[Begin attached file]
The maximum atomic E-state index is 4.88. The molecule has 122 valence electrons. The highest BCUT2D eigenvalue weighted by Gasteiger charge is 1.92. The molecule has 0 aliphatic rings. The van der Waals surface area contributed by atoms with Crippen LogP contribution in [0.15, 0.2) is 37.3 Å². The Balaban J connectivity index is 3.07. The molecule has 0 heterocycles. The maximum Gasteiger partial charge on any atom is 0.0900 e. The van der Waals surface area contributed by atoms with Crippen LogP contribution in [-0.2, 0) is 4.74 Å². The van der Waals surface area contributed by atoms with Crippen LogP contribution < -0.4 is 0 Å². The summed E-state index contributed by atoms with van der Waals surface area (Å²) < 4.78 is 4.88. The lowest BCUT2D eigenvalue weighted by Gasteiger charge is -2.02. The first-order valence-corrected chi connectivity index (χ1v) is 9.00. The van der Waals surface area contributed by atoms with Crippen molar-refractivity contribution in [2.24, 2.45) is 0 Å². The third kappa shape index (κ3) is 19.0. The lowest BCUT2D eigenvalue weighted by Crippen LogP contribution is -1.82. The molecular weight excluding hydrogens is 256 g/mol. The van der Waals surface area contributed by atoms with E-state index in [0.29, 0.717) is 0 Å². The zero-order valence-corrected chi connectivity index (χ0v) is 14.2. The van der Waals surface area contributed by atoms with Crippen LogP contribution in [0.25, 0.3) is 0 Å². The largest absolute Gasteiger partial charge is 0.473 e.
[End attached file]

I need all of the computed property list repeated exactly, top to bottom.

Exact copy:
The maximum atomic E-state index is 4.88. The molecule has 122 valence electrons. The highest BCUT2D eigenvalue weighted by Gasteiger charge is 1.92. The molecule has 0 aliphatic rings. The van der Waals surface area contributed by atoms with Crippen LogP contribution in [0.15, 0.2) is 37.3 Å². The Balaban J connectivity index is 3.07. The molecule has 0 heterocycles. The maximum Gasteiger partial charge on any atom is 0.0900 e. The van der Waals surface area contributed by atoms with Crippen LogP contribution in [-0.2, 0) is 4.74 Å². The van der Waals surface area contributed by atoms with Crippen LogP contribution < -0.4 is 0 Å². The summed E-state index contributed by atoms with van der Waals surface area (Å²) < 4.78 is 4.88. The lowest BCUT2D eigenvalue weighted by Gasteiger charge is -2.02. The first-order valence-corrected chi connectivity index (χ1v) is 9.00. The van der Waals surface area contributed by atoms with Crippen molar-refractivity contribution in [2.24, 2.45) is 0 Å². The third kappa shape index (κ3) is 19.0. The lowest BCUT2D eigenvalue weighted by Crippen LogP contribution is -1.82. The molecular weight excluding hydrogens is 256 g/mol. The van der Waals surface area contributed by atoms with E-state index in [0.29, 0.717) is 0 Å². The zero-order valence-corrected chi connectivity index (χ0v) is 14.2. The van der Waals surface area contributed by atoms with Crippen LogP contribution in [0.25, 0.3) is 0 Å². The largest absolute Gasteiger partial charge is 0.473 e.